Sunday, April 18, 2010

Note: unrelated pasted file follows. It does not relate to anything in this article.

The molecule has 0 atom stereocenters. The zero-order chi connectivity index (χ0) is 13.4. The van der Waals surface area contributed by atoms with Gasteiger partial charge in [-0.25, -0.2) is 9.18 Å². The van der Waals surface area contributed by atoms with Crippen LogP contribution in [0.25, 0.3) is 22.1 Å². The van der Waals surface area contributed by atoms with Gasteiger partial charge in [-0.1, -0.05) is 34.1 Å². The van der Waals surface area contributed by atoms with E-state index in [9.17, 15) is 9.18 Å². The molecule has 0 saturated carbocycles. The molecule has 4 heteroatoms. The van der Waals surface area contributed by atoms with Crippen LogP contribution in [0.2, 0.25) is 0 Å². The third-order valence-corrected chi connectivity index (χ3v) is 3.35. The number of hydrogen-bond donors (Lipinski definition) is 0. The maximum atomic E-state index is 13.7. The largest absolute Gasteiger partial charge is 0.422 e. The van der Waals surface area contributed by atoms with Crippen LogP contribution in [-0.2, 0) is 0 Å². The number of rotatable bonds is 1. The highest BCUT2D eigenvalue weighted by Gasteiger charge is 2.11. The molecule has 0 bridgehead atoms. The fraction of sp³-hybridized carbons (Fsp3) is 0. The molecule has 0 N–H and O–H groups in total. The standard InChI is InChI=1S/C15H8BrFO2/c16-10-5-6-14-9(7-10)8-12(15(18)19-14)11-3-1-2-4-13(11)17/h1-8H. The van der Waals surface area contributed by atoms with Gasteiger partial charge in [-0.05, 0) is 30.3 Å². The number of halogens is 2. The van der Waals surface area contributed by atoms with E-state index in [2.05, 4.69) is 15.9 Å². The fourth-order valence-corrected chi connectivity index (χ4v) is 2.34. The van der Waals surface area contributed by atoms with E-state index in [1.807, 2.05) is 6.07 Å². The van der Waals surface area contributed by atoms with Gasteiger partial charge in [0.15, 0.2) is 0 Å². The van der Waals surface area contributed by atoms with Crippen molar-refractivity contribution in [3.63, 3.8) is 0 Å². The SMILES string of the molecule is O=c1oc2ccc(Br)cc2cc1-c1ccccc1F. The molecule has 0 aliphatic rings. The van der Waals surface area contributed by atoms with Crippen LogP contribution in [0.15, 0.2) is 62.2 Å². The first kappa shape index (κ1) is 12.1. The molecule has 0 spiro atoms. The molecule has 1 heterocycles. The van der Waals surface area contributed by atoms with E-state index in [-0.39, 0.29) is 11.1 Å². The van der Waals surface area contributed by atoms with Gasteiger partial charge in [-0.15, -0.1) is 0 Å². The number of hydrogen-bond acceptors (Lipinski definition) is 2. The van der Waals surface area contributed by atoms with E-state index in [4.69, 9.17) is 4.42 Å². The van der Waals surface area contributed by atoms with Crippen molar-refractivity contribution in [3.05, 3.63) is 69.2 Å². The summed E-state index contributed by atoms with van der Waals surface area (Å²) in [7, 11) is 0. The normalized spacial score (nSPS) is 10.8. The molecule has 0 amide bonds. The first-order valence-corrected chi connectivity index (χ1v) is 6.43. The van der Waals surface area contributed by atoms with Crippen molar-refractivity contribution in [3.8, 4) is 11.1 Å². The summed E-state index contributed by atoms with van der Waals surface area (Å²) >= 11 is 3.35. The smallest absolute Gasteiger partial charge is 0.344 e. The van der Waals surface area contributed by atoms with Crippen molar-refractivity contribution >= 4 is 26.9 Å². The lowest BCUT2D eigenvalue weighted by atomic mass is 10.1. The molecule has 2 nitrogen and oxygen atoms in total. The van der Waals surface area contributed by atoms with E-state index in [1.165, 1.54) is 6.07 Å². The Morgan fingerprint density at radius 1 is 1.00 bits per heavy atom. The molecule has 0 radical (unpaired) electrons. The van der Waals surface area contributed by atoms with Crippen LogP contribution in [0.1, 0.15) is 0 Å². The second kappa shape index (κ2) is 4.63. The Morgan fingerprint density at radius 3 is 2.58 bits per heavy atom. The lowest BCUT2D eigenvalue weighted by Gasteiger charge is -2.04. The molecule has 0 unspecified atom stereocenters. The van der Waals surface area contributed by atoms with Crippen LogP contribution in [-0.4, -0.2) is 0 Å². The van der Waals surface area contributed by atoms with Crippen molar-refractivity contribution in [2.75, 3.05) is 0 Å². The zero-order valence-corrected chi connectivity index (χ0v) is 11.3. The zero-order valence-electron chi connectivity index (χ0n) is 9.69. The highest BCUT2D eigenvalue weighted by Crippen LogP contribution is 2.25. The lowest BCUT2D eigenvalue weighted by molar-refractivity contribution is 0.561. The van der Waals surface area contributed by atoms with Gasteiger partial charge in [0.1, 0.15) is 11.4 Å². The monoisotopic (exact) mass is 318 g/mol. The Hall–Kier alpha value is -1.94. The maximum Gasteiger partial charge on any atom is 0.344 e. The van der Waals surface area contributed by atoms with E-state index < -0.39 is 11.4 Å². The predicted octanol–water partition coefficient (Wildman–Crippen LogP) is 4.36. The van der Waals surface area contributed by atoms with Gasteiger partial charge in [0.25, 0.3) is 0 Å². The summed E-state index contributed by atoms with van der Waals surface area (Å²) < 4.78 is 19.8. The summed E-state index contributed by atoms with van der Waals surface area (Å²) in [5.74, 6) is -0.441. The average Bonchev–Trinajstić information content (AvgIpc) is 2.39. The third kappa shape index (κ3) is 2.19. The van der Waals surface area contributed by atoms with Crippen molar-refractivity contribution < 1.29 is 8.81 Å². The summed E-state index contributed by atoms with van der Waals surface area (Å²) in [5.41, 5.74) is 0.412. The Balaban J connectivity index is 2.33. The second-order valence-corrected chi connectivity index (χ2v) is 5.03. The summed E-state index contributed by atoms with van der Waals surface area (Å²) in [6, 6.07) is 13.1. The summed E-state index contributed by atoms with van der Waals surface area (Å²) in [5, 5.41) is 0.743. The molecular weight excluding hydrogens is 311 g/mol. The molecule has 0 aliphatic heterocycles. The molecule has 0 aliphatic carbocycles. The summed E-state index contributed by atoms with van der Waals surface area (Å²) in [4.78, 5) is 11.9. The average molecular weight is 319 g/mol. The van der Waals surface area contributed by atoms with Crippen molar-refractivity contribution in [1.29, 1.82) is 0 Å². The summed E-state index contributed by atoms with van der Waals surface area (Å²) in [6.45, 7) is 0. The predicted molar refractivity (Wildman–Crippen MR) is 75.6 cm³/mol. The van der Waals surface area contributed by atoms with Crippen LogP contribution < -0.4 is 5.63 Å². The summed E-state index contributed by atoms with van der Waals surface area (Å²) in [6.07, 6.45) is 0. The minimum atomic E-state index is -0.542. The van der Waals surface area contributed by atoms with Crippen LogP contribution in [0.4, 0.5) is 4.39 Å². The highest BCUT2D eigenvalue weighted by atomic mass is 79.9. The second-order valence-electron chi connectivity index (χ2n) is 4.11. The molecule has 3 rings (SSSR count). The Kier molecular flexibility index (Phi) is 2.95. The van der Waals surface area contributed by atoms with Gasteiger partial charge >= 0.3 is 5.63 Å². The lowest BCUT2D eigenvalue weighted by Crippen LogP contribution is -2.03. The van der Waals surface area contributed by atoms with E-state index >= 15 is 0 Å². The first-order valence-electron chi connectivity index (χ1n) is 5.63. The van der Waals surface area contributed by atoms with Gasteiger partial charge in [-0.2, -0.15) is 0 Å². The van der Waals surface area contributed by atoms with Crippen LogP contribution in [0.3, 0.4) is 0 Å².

Did You Know: In 1519 on the island of Kiskeia (Dominican Republic) a Kasike named Guarokuia led a rebellion against the Spanish colonizers that lasted until 1533. As a result of this major defeat for the Spanish Crown the first treaty between Indigenous Peoples and a European Power was signed in the Western hemisphere. Guarokuia and several thousand other Taino were given lands in the area known as Boya. Much earlier Guarokuia's father had died in a Spanish raid against a non-violent Indian demonstration in Jaragua and he was raised in a monastery in Santo Domingo where he received his Christian name Enriquillo. One of his mentors was Bartolome de las Casas. Guarokuia was a nephew of Kasike Anacaona and the heir to the hereditary cheifdom of Jaragua. Guarokuia also had a wife, called Mencía, later Doña Mencía due to his relations with the Spaniards. Mencia was raped by a Spaniard named Andrés de Valenzuela and when Guarokuia attempted to take the offense to the Spanish courts, he was told nothing could be done since it was the word of an Indian woman (Mencia) against that of a Spaniard. Seeing that his situation had no recourse he lead a group of loyal followers into the Bahoruco mountains and this began his historic war against the Spaniards. In 1882 a 91-year-old woman by the name of Josefa Gonzalez, who along with other neighbors affirmed that Kasike Guarokuia (Enriquillo) and his wife Mencia were buried in a tomb in the center of the church in the town of Boya. In a related story, General Don Pedro Santana who after being elected President of the Dominican Republic, assigned a pension to an "Indian" woman of Boya claiming to be a descendant of one of the other chiefs under Enriquillo. - UCTP Taino News © 2010